In Paris December 1918 everyone was dressed in black. Minimal jewelry, often fashioned out of ammunition or brooches holding a loved one’s strand of hair, donned those reuniting or grieving (Brower). Edwardian fashions could still be seen, but a young woman named Coco Chanel had set up shop at 31 Rue de Cambon offering simple day dresses made of jersey and shimmering evening dresses with breezy straight lines that hugged a woman’s body without altering its natural shape. As with so many other ways of life altered by the Great War, fashion would never be the same.
Photo: Coco Chanel / Photo / 1909. Photograph. Britannica ImageQuest, Encyclopædia Britannica, 25 May 2016.
quest.eb.com/search/109_128594/1/109_128594/cite. Accessed 9 Feb 2018.
Edwardian fashion, known for its extravagant opulence and form fitting corsets, was forced into more austere styles due to shortages in fabric and leather. In addition to these stylistic changes, the very purpose of fashion changed with the beginning of the Great War. Edwardian and French luxury fashion oriented towards the needs of upper-class women who could change their clothes multiple times in a day. Chanel, and most women of the time, needed more practical wear for everyday use (Brower).
Photo: Chanel Gabrielle, ‘Coco’. Photography. Britannica ImageQuest, Encyclopædia Britannica, 25 May 2016.
quest.eb.com/search/153_2938872/1/153_2938872/cite. Accessed 9 Feb 2018.
With no formal training, Coco Chanel began as a tailor modifying clothes for soldiers (Croll 50). Later, she would experiment with men’s blazers, modifying them into something she could wear herself. With her first Paris shop successfully selling hats, Coco began selling the clothes she had adapted, throwing out the stiff corsets and showcasing her sleek and tailored trend in the small seaside town of Deauville where she spent the war years (Croll 55). This aesthetic, known as the “garçonne look”, suited the conditions of the Great War with more practical clothing made from inexpensive material and stripped of unnecessary detail and decoration (Croll 56). The simplicity of the designs were easy to replicate offering less expensive alternatives to those who could not afford the Chanel brand. Many of these trends we still see today, including cardigans, sweaters, and later, the little black dress (Brower).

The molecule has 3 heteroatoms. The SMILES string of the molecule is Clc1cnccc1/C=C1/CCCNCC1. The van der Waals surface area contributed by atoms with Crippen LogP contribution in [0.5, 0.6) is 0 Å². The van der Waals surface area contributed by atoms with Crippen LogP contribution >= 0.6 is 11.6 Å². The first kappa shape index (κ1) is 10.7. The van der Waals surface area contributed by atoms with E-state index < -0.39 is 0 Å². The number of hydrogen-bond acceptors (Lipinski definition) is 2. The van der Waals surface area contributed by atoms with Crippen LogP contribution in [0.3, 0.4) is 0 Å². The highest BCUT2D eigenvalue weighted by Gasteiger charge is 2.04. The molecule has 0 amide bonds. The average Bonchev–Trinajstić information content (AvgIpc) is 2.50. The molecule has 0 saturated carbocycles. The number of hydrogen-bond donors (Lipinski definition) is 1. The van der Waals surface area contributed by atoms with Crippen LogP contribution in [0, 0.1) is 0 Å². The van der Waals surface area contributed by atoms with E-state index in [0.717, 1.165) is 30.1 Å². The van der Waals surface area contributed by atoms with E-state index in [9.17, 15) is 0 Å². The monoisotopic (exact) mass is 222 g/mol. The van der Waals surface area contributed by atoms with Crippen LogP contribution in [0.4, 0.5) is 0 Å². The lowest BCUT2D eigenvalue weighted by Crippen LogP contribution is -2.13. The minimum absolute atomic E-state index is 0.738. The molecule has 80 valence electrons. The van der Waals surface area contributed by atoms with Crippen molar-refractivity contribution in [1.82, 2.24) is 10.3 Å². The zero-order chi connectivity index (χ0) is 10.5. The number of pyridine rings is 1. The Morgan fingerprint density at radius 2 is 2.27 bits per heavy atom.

Photo: GABRIELLE ‘COCO’ CHANEL – (1883-1971). French fashion designer. Photographed at her home, Villa La Pausa in Roquebrune, in the French Riviera, with her dog, Gigot, c1930.. Fine Art. Britannica ImageQuest, Encyclopædia Britannica, 25 May 2016. quest.eb.com/search/140_1704231/1/140_1704231/cite.Accessed 9 Feb 2018.
Chanel recognized the influence she had on the fashion of the time and without doubt attributed it to her understanding of the different fashion needs of women during and after World War I, “I set fashions precisely because I went out, because I was the first woman to live fully the life of her times” (Mackrell 1). Coco’s fashions were smart and feminine, simple and active, timeless and innovative, leaving a lasting impression on women’s fashion as they moved toward an independent and liberated life after the Great War.
Brower, Brock. “Chez Chanel.” [“Smithsonian”]. Smithsonian, vol. 32, no. 4, July 2001, p.60.
Charles-Roux, Edmonde. Chanel: Her Life, Her World, and the Woman behind the Legend She Herself Created. Trans. Nancy Amphoux. New York: Knopf, 1975.
De La Haye, Amy. Chanel: The Couturiere at Work. Woodstock, NY: The Overlook Press, 1994.
Mackrell, Alice. Coco Chanel. London: B. T. Batsford, 1992.